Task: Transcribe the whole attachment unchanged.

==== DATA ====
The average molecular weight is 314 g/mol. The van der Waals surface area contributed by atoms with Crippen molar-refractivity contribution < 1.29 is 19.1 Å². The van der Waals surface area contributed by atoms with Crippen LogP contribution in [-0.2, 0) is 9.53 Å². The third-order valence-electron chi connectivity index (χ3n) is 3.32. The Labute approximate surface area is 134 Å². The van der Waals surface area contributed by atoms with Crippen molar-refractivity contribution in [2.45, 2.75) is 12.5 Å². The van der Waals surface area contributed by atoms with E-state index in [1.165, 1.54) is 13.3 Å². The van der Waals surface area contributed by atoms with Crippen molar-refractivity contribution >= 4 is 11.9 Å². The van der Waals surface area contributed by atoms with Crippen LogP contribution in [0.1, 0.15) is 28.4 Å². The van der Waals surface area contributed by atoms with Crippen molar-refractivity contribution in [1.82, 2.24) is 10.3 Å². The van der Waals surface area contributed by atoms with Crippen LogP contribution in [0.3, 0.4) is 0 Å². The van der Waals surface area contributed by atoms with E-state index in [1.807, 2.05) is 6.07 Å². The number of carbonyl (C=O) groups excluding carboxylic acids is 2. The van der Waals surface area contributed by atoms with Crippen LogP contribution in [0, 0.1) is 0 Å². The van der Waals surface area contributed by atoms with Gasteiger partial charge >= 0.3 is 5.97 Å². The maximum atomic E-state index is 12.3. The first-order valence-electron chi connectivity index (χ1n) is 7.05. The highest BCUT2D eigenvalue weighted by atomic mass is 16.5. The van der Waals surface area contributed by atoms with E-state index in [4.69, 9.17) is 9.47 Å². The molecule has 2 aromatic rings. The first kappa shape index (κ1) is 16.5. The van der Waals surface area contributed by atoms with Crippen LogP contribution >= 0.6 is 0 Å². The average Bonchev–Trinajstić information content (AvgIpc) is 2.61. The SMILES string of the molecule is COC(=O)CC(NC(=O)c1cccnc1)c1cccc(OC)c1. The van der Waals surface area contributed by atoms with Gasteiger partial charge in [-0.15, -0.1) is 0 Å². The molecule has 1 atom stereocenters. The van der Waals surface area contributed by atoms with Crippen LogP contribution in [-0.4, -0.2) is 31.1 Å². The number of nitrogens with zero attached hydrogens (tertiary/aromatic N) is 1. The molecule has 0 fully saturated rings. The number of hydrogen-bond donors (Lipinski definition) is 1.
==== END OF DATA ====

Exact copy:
The average molecular weight is 314 g/mol. The van der Waals surface area contributed by atoms with Crippen molar-refractivity contribution < 1.29 is 19.1 Å². The van der Waals surface area contributed by atoms with Crippen LogP contribution in [-0.2, 0) is 9.53 Å². The third-order valence-electron chi connectivity index (χ3n) is 3.32. The Labute approximate surface area is 134 Å². The van der Waals surface area contributed by atoms with Crippen molar-refractivity contribution in [2.45, 2.75) is 12.5 Å². The van der Waals surface area contributed by atoms with E-state index in [1.165, 1.54) is 13.3 Å². The van der Waals surface area contributed by atoms with Crippen molar-refractivity contribution >= 4 is 11.9 Å². The van der Waals surface area contributed by atoms with Crippen LogP contribution in [0.1, 0.15) is 28.4 Å². The van der Waals surface area contributed by atoms with Crippen molar-refractivity contribution in [1.82, 2.24) is 10.3 Å². The van der Waals surface area contributed by atoms with Crippen LogP contribution in [0.3, 0.4) is 0 Å². The van der Waals surface area contributed by atoms with E-state index in [1.807, 2.05) is 6.07 Å². The number of carbonyl (C=O) groups excluding carboxylic acids is 2. The van der Waals surface area contributed by atoms with Crippen LogP contribution in [0, 0.1) is 0 Å². The van der Waals surface area contributed by atoms with Gasteiger partial charge >= 0.3 is 5.97 Å². The maximum atomic E-state index is 12.3. The first-order valence-electron chi connectivity index (χ1n) is 7.05. The highest BCUT2D eigenvalue weighted by atomic mass is 16.5. The van der Waals surface area contributed by atoms with E-state index in [4.69, 9.17) is 9.47 Å². The molecule has 2 aromatic rings. The first kappa shape index (κ1) is 16.5. The van der Waals surface area contributed by atoms with Crippen LogP contribution >= 0.6 is 0 Å². The average Bonchev–Trinajstić information content (AvgIpc) is 2.61. The SMILES string of the molecule is COC(=O)CC(NC(=O)c1cccnc1)c1cccc(OC)c1. The van der Waals surface area contributed by atoms with Gasteiger partial charge in [-0.15, -0.1) is 0 Å². The molecule has 1 atom stereocenters. The van der Waals surface area contributed by atoms with Crippen LogP contribution in [-0.4, -0.2) is 31.1 Å². The number of nitrogens with zero attached hydrogens (tertiary/aromatic N) is 1. The molecule has 0 fully saturated rings. The number of hydrogen-bond donors (Lipinski definition) is 1.